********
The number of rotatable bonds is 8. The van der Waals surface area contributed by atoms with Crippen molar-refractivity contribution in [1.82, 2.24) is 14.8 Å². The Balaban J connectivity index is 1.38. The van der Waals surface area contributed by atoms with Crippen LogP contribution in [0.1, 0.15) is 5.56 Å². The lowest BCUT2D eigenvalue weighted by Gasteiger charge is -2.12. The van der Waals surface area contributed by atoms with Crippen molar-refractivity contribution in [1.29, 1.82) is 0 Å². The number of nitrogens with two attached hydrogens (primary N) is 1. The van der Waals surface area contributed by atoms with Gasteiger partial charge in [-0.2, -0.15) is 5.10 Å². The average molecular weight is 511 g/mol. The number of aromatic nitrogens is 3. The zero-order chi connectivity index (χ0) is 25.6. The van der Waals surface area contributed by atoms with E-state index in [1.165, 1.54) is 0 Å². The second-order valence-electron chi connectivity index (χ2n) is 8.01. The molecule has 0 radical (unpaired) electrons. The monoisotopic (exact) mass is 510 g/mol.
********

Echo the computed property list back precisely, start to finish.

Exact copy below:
The number of rotatable bonds is 8. The van der Waals surface area contributed by atoms with Crippen molar-refractivity contribution in [1.82, 2.24) is 14.8 Å². The Balaban J connectivity index is 1.38. The van der Waals surface area contributed by atoms with Crippen LogP contribution in [0.1, 0.15) is 5.56 Å². The lowest BCUT2D eigenvalue weighted by Gasteiger charge is -2.12. The van der Waals surface area contributed by atoms with Crippen molar-refractivity contribution in [1.29, 1.82) is 0 Å². The number of nitrogens with two attached hydrogens (primary N) is 1. The van der Waals surface area contributed by atoms with Gasteiger partial charge in [-0.2, -0.15) is 5.10 Å². The average molecular weight is 511 g/mol. The number of aromatic nitrogens is 3. The zero-order chi connectivity index (χ0) is 25.6. The van der Waals surface area contributed by atoms with E-state index in [1.165, 1.54) is 0 Å². The second-order valence-electron chi connectivity index (χ2n) is 8.01. The molecule has 0 radical (unpaired) electrons. The monoisotopic (exact) mass is 510 g/mol.